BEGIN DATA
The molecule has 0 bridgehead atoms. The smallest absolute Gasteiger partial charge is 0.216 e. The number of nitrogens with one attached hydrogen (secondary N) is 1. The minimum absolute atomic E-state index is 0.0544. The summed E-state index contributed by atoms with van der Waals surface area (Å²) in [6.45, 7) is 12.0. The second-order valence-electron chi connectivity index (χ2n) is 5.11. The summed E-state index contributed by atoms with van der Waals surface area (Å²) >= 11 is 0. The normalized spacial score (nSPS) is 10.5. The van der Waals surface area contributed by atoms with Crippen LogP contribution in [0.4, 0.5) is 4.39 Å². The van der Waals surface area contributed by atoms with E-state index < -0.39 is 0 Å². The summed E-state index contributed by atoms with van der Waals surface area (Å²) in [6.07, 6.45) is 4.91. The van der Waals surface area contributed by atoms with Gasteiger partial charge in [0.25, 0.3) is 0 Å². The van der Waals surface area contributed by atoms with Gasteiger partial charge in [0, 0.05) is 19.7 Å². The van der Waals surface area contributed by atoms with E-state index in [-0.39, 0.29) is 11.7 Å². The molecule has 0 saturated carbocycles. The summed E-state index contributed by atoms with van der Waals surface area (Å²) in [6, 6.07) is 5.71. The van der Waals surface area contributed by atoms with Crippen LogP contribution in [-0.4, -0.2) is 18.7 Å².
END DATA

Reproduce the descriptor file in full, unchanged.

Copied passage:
The molecule has 0 bridgehead atoms. The smallest absolute Gasteiger partial charge is 0.216 e. The number of nitrogens with one attached hydrogen (secondary N) is 1. The minimum absolute atomic E-state index is 0.0544. The summed E-state index contributed by atoms with van der Waals surface area (Å²) in [6.45, 7) is 12.0. The second-order valence-electron chi connectivity index (χ2n) is 5.11. The summed E-state index contributed by atoms with van der Waals surface area (Å²) >= 11 is 0. The normalized spacial score (nSPS) is 10.5. The van der Waals surface area contributed by atoms with Crippen LogP contribution in [0.4, 0.5) is 4.39 Å². The van der Waals surface area contributed by atoms with E-state index < -0.39 is 0 Å². The summed E-state index contributed by atoms with van der Waals surface area (Å²) in [6.07, 6.45) is 4.91. The van der Waals surface area contributed by atoms with Gasteiger partial charge in [0.25, 0.3) is 0 Å². The van der Waals surface area contributed by atoms with Gasteiger partial charge in [0, 0.05) is 19.7 Å². The van der Waals surface area contributed by atoms with E-state index in [-0.39, 0.29) is 11.7 Å². The molecule has 0 saturated carbocycles. The summed E-state index contributed by atoms with van der Waals surface area (Å²) in [6, 6.07) is 5.71. The van der Waals surface area contributed by atoms with Crippen LogP contribution in [-0.4, -0.2) is 18.7 Å².